An Integrated Package
As Jobs walked the floor of the Personal Computer Festival,
he came to the realization that Paul Terrell of the Byte Shop had been right:
Personal computers should come in a complete package.
The next Apple, he decided, needed to have a great case and a built-in keyboard,
and be integrated end to end, from the power supply to the software.
"My vision was to create the first fully packaged computer," he recalled.
"We were no longer aiming for the handful of hobbyists who liked to assemble their own computers,
who knew how to buy transformers and keyboards.
For every one of them there were a thousand people who would want the machine to be ready to run."
In their hotel room on that Labor Day weekend of 1976,
Wozniak tinkered with the prototype of the new machine,
to be named the Apple II, that Jobs hoped would take them to this next level.
They brought the prototype out only once, late at night,
to test it on the color projection television in one of the conference rooms.
Wozniak had come up with an ingenious way to goose the machine's chips into creating color,
and he wanted to see if it would work on the type of television that uses a projector to display on a movie-like screen.
"I figured a projector might have a different color circuitry that would choke on my color method," he recalled.
"So I hooked up the Apple II to this projector and it worked perfectly."
As he typed on his keyboard, colorful lines and swirls burst on the screen across the room.
The only outsider who saw this first Apple II was the hotel's technician.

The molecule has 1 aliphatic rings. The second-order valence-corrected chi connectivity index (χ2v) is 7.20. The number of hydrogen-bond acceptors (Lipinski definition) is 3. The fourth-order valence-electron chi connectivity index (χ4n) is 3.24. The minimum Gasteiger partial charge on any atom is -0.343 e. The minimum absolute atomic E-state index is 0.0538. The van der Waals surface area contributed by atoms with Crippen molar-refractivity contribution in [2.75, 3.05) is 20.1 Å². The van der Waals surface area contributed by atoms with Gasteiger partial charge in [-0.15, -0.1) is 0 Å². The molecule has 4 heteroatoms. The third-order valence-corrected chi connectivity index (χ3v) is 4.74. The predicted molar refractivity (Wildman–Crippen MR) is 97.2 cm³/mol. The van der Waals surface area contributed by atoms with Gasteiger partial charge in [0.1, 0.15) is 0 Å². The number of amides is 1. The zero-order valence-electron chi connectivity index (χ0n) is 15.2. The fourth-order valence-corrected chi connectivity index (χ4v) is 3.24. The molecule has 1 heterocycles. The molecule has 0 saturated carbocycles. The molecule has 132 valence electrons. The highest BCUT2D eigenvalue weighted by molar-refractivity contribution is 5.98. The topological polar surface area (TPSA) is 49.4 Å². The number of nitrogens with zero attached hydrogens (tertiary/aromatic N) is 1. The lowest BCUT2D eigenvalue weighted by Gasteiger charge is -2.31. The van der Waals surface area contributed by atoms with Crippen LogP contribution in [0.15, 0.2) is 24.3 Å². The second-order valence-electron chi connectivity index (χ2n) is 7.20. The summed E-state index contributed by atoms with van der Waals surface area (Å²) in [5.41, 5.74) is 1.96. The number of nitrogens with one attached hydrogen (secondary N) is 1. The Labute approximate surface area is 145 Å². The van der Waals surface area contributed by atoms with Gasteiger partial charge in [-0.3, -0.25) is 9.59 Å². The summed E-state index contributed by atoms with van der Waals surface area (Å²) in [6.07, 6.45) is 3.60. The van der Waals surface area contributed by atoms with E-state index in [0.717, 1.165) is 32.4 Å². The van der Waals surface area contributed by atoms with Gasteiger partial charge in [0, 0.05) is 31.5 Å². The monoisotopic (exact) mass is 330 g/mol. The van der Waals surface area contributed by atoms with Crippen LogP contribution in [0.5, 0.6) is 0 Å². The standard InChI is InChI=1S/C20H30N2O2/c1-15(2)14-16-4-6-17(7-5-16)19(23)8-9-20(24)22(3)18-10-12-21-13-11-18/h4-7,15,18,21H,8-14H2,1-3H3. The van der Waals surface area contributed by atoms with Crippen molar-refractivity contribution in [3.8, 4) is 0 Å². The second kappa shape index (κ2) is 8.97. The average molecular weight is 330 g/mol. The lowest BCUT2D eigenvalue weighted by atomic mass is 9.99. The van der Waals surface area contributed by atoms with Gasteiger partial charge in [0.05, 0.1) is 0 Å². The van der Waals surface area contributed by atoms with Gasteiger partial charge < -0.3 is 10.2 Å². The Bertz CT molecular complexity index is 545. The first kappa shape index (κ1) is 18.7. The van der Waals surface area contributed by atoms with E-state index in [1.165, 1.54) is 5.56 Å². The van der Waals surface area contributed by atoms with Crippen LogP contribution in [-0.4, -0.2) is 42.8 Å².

He said he had looked at all the machines, and this was the one he would be buying.
To produce the fully packaged Apple II would require significant capital,
so they considered selling the rights to a larger company.
Jobs went to Al Alcorn and asked for the chance to pitch it to Atari's management.
He set up a meeting with the company's president,Joe Keenan,
who was a lot more conservative than Alcorn and Bushnell.
"Steve goes in to pitch him, but Joe couldn't stand him," Alcorn recalled.
"He didn't appreciate Steve's hygiene." Jobs was barefoot, and at one point put his feet up on a desk.
"Not only are we not going to buy this thing," Keenan shouted,
"but get your feet off my desk!" Alcorn recalled thinking, "Oh, well. There goes that possibility."
1.end to end 头尾连接
例句：And be integrated end to end, from the power supply to the software.
2.aim for 力争；瞄准；以…为目标
例句：The general recommendation is to aim for three vegetable serves and two fruit serves.
3.tinker with 摆弄；修复
例句：Foreign critics, though, want Germany to tinker with that formula.
4.hook up 接洽妥当；连接
例句：You used REST and JSON on the front end, meaning you can use a different UI kit, or you can easily hook up a mobile client.